During the worst days of the pandemic, a chip shortage may have stopped you from buying a Ford F-150 or Sony PlayStation. Now some of the $53 billion in federal funds to try to ease the problem could help boost a new chip manufacturing research center in Silicon Valley.
Vice President Kamala Harris plans to visit Applied Materials on Monday as the chip manufacturing equipment supplier details a $4 billion investment center in California’s high-tech hub for a 30% boost to the pace of processor manufacturing advancements. The $53 billion hasn’t been doled out yet, but Applied Materials’ new center is exactly the kind of US research and development facility it’s designed to help.
Chip progress has slowed in recent years because of the physics and engineering challenges of miniaturizing chip circuitry. At the same time, much of the chip making business has moved out of the United States to Taiwan, South Korea and other Asian nations.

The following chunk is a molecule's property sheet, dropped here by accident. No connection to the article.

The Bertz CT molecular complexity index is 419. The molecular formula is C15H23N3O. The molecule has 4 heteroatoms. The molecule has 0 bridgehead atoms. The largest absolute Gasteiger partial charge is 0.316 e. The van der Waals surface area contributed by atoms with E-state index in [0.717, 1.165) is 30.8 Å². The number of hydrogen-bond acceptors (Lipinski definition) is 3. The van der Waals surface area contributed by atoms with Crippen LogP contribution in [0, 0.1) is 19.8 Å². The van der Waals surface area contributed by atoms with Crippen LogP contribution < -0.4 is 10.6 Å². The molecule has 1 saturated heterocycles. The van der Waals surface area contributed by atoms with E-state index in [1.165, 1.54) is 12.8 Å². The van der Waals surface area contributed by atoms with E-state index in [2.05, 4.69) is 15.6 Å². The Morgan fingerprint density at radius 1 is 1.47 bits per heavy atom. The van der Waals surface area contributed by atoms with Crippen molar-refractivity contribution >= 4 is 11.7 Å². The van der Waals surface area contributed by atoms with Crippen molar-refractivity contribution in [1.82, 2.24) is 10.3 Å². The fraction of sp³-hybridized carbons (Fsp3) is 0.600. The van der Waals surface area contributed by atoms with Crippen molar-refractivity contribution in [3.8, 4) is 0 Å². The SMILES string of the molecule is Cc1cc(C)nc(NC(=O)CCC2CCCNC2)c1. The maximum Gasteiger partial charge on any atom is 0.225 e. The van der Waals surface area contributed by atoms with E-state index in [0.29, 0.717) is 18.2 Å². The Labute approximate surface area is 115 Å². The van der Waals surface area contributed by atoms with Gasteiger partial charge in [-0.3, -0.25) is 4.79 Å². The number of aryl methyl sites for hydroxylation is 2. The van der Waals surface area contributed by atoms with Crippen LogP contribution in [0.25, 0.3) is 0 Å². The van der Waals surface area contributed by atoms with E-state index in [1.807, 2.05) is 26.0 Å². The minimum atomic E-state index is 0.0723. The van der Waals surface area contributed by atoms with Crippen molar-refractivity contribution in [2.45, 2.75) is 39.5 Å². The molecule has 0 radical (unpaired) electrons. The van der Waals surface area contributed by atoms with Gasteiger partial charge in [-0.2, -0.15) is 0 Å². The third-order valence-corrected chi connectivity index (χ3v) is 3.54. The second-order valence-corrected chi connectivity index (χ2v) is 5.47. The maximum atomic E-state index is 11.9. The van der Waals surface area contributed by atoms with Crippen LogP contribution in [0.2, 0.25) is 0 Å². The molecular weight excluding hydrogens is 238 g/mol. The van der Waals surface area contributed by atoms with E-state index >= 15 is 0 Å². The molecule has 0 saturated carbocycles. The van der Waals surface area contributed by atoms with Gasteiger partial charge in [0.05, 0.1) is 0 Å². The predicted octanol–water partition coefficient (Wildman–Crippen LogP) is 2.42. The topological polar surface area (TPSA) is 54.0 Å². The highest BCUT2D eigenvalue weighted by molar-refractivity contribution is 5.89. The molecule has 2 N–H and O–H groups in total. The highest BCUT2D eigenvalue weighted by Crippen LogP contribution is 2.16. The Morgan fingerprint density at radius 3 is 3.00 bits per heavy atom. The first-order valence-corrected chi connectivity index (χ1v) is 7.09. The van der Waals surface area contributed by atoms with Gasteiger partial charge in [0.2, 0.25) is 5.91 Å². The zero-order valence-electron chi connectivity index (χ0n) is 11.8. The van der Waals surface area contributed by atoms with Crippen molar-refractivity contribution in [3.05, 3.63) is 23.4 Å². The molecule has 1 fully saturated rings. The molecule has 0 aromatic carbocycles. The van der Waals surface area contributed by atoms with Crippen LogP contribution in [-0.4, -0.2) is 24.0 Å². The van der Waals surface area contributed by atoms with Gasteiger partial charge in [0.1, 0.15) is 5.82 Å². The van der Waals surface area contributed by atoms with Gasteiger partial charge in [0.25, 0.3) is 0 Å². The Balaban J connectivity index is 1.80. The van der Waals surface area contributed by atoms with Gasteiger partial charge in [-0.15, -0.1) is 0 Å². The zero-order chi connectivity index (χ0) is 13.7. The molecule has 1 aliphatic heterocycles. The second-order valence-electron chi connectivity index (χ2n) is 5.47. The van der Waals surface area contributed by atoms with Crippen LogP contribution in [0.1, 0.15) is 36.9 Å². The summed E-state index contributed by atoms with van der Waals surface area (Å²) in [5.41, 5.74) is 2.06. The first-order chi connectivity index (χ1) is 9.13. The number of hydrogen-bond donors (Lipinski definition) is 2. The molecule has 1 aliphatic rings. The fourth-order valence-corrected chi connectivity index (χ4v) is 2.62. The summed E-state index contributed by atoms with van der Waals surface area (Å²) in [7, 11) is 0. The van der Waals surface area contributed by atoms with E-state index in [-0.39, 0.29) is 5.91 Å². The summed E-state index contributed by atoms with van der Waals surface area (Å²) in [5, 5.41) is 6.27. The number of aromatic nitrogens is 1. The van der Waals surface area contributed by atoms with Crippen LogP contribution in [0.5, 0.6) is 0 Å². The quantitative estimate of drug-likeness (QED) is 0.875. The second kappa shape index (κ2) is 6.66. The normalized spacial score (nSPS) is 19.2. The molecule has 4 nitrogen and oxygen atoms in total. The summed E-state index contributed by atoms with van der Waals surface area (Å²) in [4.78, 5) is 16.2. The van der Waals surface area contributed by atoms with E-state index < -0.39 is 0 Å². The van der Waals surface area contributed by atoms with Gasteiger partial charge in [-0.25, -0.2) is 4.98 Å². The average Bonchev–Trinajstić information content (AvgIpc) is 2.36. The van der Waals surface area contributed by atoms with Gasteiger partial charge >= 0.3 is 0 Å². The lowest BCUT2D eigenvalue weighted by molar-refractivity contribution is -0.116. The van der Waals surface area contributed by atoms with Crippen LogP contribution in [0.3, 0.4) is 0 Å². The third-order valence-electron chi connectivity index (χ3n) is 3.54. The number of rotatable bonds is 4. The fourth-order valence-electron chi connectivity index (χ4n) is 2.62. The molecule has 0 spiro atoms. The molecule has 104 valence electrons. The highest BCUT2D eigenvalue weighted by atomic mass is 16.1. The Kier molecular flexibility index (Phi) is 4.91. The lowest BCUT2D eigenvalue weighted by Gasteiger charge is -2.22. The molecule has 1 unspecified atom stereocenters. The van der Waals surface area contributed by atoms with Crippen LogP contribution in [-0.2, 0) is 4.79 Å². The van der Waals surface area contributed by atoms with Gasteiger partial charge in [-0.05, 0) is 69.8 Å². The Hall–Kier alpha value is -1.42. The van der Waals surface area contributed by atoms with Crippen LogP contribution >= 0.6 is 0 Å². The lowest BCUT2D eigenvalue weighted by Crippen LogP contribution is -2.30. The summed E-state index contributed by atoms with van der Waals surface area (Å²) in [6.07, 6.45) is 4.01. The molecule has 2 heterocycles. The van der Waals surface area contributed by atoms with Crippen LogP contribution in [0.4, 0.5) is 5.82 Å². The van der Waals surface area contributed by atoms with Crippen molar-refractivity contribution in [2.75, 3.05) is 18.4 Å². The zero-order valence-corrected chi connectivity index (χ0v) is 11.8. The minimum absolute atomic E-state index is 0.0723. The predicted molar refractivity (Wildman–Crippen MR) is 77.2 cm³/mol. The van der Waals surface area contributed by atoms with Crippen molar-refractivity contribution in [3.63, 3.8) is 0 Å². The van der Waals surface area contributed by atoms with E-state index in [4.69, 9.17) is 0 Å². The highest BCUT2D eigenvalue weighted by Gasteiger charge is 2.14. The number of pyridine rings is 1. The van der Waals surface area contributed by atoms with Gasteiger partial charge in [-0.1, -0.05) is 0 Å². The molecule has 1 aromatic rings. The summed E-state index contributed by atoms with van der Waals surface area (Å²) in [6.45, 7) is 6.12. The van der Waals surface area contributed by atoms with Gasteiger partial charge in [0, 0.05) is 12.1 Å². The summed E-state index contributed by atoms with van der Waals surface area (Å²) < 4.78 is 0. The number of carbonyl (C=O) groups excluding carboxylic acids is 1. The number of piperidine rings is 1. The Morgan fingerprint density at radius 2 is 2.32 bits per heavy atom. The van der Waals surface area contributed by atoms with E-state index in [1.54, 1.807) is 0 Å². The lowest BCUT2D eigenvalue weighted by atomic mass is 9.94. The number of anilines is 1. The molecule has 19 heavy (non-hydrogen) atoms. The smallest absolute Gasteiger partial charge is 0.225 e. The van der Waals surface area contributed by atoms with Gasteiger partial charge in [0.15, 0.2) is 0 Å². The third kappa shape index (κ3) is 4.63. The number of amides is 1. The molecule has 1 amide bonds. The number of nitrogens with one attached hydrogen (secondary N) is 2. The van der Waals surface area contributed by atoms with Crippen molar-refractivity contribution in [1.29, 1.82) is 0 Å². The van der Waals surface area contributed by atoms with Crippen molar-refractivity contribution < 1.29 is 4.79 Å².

The pandemic induced chip shortage revealed global supply chain problems and showed just how much the United States economy relies on overseas manufacturing for arguably the most important components in just about everything with a battery or power plug. The result was the 2022 passage of the CHIPS and Science Act, with its $53 billion subsidy for chip research and manufacturing. So far, the Commerce Department has received 300 statements of interest from applicants hoping to tap into the funds.
Applied Materials’ new 180,000-square-foot Equipment and Process Innovation and Commercialization (EPIC) Center is designed to speed up progress and anchor the industry in the US. At the EPIC Center, Applied Materials hopes to speed up both the adoption of new ideas from academia and their transfer to the companies like TSMC, Samsung and Intel that actually build the chips.
Applied Materials is one of the top companies that manufactures chip making equipment. It’s what companies like Intel, Samsung and TSMC buy so they can build the processors in phones, cars, toys, TVs, military equipment, appliances and many more products. It’s on the leading edge of efforts to continue progress in making chip circuitry smaller, more efficient, and more powerful.